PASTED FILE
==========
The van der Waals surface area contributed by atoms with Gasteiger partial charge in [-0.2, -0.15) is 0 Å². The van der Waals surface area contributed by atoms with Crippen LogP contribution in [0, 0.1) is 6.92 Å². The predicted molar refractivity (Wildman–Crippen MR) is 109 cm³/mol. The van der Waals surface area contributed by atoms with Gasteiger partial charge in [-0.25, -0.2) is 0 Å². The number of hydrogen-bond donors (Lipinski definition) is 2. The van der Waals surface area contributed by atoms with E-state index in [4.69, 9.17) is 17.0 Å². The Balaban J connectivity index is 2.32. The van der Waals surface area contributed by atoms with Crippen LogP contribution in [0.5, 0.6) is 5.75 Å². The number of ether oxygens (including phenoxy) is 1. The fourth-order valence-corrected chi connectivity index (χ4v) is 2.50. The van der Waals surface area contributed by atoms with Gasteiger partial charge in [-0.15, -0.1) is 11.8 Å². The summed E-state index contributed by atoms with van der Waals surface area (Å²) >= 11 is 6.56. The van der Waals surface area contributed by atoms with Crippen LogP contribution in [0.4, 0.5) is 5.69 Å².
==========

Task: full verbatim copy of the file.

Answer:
The van der Waals surface area contributed by atoms with Gasteiger partial charge in [-0.2, -0.15) is 0 Å². The van der Waals surface area contributed by atoms with Crippen LogP contribution in [0, 0.1) is 6.92 Å². The predicted molar refractivity (Wildman–Crippen MR) is 109 cm³/mol. The van der Waals surface area contributed by atoms with Gasteiger partial charge in [-0.25, -0.2) is 0 Å². The number of hydrogen-bond donors (Lipinski definition) is 2. The van der Waals surface area contributed by atoms with E-state index in [4.69, 9.17) is 17.0 Å². The Balaban J connectivity index is 2.32. The van der Waals surface area contributed by atoms with Crippen LogP contribution in [0.5, 0.6) is 5.75 Å². The number of ether oxygens (including phenoxy) is 1. The fourth-order valence-corrected chi connectivity index (χ4v) is 2.50. The van der Waals surface area contributed by atoms with Gasteiger partial charge in [-0.15, -0.1) is 11.8 Å². The summed E-state index contributed by atoms with van der Waals surface area (Å²) >= 11 is 6.56. The van der Waals surface area contributed by atoms with Crippen LogP contribution in [0.4, 0.5) is 5.69 Å².